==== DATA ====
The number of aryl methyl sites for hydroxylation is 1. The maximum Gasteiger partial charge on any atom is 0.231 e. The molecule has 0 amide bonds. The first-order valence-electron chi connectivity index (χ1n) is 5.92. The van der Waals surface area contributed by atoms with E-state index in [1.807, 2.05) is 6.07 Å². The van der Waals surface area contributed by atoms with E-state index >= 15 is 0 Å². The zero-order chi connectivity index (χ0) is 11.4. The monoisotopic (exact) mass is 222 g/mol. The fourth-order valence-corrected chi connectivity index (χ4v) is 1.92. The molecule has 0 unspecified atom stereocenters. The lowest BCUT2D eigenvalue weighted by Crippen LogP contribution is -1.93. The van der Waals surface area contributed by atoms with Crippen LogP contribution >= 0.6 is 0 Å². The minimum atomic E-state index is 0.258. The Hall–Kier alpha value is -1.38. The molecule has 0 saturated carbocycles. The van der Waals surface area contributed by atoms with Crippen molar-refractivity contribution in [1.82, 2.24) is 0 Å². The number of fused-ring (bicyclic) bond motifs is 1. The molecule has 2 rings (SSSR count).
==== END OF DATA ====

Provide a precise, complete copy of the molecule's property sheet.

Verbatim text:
The number of aryl methyl sites for hydroxylation is 1. The maximum Gasteiger partial charge on any atom is 0.231 e. The molecule has 0 amide bonds. The first-order valence-electron chi connectivity index (χ1n) is 5.92. The van der Waals surface area contributed by atoms with E-state index in [1.807, 2.05) is 6.07 Å². The van der Waals surface area contributed by atoms with E-state index >= 15 is 0 Å². The zero-order chi connectivity index (χ0) is 11.4. The monoisotopic (exact) mass is 222 g/mol. The fourth-order valence-corrected chi connectivity index (χ4v) is 1.92. The molecule has 0 unspecified atom stereocenters. The lowest BCUT2D eigenvalue weighted by Crippen LogP contribution is -1.93. The van der Waals surface area contributed by atoms with Crippen LogP contribution >= 0.6 is 0 Å². The minimum atomic E-state index is 0.258. The Hall–Kier alpha value is -1.38. The molecule has 0 saturated carbocycles. The van der Waals surface area contributed by atoms with Crippen molar-refractivity contribution in [1.82, 2.24) is 0 Å². The number of fused-ring (bicyclic) bond motifs is 1. The molecule has 2 rings (SSSR count).